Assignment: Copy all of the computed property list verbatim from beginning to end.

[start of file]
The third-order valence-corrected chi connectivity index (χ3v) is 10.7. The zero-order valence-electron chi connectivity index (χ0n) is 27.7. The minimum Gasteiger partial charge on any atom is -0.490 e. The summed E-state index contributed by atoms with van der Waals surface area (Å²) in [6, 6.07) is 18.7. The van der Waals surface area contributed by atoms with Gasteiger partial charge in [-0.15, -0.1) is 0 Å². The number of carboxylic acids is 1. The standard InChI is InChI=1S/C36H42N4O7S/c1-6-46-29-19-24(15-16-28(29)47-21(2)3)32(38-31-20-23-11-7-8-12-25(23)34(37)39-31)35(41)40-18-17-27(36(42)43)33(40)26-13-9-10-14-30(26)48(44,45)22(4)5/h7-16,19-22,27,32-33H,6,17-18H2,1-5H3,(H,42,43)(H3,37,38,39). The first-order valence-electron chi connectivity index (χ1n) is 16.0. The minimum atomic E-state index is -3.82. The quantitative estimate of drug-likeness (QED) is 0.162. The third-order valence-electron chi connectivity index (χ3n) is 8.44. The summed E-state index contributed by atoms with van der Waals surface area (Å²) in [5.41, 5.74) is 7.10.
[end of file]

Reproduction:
The third-order valence-corrected chi connectivity index (χ3v) is 10.7. The zero-order valence-electron chi connectivity index (χ0n) is 27.7. The minimum Gasteiger partial charge on any atom is -0.490 e. The summed E-state index contributed by atoms with van der Waals surface area (Å²) in [6, 6.07) is 18.7. The van der Waals surface area contributed by atoms with Gasteiger partial charge in [-0.15, -0.1) is 0 Å². The number of carboxylic acids is 1. The standard InChI is InChI=1S/C36H42N4O7S/c1-6-46-29-19-24(15-16-28(29)47-21(2)3)32(38-31-20-23-11-7-8-12-25(23)34(37)39-31)35(41)40-18-17-27(36(42)43)33(40)26-13-9-10-14-30(26)48(44,45)22(4)5/h7-16,19-22,27,32-33H,6,17-18H2,1-5H3,(H,42,43)(H3,37,38,39). The first-order valence-electron chi connectivity index (χ1n) is 16.0. The minimum atomic E-state index is -3.82. The quantitative estimate of drug-likeness (QED) is 0.162. The third-order valence-electron chi connectivity index (χ3n) is 8.44. The summed E-state index contributed by atoms with van der Waals surface area (Å²) in [5.41, 5.74) is 7.10.